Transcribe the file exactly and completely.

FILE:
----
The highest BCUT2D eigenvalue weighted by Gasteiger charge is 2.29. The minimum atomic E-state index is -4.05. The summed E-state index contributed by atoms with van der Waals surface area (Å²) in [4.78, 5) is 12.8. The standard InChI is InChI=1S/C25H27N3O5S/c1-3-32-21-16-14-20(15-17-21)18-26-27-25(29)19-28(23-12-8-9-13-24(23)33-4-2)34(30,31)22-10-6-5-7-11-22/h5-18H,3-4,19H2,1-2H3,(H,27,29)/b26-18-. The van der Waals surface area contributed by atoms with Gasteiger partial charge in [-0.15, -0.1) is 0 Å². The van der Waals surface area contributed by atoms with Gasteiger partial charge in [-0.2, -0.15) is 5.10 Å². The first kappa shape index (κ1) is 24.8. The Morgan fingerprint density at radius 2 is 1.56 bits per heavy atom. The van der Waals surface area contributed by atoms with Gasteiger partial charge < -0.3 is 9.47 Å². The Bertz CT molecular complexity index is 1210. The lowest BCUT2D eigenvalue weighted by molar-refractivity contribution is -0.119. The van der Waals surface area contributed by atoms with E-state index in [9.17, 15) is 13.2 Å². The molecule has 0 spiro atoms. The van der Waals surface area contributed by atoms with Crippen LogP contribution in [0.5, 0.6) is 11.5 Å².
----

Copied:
The highest BCUT2D eigenvalue weighted by Gasteiger charge is 2.29. The minimum atomic E-state index is -4.05. The summed E-state index contributed by atoms with van der Waals surface area (Å²) in [4.78, 5) is 12.8. The standard InChI is InChI=1S/C25H27N3O5S/c1-3-32-21-16-14-20(15-17-21)18-26-27-25(29)19-28(23-12-8-9-13-24(23)33-4-2)34(30,31)22-10-6-5-7-11-22/h5-18H,3-4,19H2,1-2H3,(H,27,29)/b26-18-. The van der Waals surface area contributed by atoms with Gasteiger partial charge in [-0.15, -0.1) is 0 Å². The van der Waals surface area contributed by atoms with Gasteiger partial charge in [-0.2, -0.15) is 5.10 Å². The first kappa shape index (κ1) is 24.8. The Morgan fingerprint density at radius 2 is 1.56 bits per heavy atom. The van der Waals surface area contributed by atoms with Gasteiger partial charge < -0.3 is 9.47 Å². The Bertz CT molecular complexity index is 1210. The lowest BCUT2D eigenvalue weighted by molar-refractivity contribution is -0.119. The van der Waals surface area contributed by atoms with E-state index in [9.17, 15) is 13.2 Å². The molecule has 0 spiro atoms. The van der Waals surface area contributed by atoms with Crippen LogP contribution in [0.5, 0.6) is 11.5 Å².